(From the publisher):
The Jamaican settlers in the year 1870 were faced with a strange threat. A runaway slave had turned highwayman and, under the ominous title of Three-fingered Jack, was making the island roads unsafe to travellers. When the slave was finally tracked down and killed, complacency returned, until Colonel Breakspeare, one of the wealthiest planters and slave-owners on the island, was held up to ransom on the highway. His assailant answered to the description of the dead Three-fingered Jack and the slaves were ready to believe that Jack was an "Obeahman" and had proved himself protected by magic.
Only two people suspected the truth: the Governor, who thought that some enterprising rogue had disguised himself as Jack to undertake the robbery; and Elizabeth Morgan, who gave refuge to the escaping highwayman. The impostor and robber was, in truth, John Huntly Seymour, refugee from English justice and deserter from the Navy.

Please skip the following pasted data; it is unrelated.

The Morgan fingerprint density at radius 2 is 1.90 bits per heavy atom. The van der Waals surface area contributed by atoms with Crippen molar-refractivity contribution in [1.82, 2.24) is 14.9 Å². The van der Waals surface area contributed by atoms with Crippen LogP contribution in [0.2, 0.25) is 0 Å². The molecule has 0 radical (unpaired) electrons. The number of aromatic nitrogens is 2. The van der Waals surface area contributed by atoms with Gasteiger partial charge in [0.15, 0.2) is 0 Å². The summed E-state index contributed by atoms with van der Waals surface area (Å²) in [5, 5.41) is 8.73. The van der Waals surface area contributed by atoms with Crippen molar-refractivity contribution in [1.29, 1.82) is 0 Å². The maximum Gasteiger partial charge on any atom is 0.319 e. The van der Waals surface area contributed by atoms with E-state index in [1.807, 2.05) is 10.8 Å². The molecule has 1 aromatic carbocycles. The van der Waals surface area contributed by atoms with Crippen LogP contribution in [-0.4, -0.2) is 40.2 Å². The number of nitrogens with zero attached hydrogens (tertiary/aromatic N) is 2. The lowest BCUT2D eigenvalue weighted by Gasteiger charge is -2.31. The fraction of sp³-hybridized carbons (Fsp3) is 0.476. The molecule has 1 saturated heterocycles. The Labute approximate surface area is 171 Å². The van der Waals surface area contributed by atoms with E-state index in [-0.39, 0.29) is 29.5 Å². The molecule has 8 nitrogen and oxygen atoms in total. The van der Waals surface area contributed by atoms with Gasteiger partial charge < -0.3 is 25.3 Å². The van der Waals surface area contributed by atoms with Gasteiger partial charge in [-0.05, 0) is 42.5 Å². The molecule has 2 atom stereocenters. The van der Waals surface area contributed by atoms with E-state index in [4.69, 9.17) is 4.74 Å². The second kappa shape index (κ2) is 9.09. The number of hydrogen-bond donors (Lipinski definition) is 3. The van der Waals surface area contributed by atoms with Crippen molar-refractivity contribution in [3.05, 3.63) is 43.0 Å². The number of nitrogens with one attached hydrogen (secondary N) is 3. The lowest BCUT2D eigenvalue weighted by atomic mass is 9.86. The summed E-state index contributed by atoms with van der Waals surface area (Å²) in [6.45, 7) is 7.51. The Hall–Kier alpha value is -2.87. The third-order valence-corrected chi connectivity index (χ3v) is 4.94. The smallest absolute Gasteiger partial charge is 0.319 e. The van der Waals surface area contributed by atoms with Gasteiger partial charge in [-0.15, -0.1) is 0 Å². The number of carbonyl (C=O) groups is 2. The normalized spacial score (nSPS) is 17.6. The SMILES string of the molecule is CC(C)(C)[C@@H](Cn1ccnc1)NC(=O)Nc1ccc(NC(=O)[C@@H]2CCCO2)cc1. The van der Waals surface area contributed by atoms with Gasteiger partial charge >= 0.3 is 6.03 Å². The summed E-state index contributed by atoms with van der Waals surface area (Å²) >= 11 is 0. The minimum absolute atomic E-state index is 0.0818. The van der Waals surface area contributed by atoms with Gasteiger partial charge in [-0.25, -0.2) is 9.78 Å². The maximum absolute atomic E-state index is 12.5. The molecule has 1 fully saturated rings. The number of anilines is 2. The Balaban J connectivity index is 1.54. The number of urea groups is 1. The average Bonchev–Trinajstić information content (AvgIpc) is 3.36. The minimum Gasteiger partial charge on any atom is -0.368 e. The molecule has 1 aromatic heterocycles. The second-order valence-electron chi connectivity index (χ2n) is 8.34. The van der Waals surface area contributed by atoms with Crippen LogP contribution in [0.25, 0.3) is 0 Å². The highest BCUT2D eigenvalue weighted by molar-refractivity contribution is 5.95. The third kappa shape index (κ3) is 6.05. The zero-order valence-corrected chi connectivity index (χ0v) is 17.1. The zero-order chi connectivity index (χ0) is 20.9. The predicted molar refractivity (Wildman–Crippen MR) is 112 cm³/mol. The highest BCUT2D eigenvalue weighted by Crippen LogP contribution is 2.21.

What was it made Elizabeth Morgan give him shelter at her own peril? Perhaps she recognized his spirit of adventure, or fell for his handsome looks. Perhaps she was glad to find an Englishman, in whatever straits, who treated her as an equal, and not with the insolence so oftened meted out to mulatto girls. For Elizabeth Morgan, descendant as she was of the proud and daring buccaneer, was rigidly excluded from society. Dissatisfied with her lot, she was ready, when the opportunity arose, to stir up trouble and summon the slaves and maroons to revolt. With such a desperate ally as Seymour, whose mistress and confidante she became, what might not be possible?
Original title: Morgan's Daughter
Genre: Fiction→ Historical→ South & Central America
Fiction→ Adventure→ Women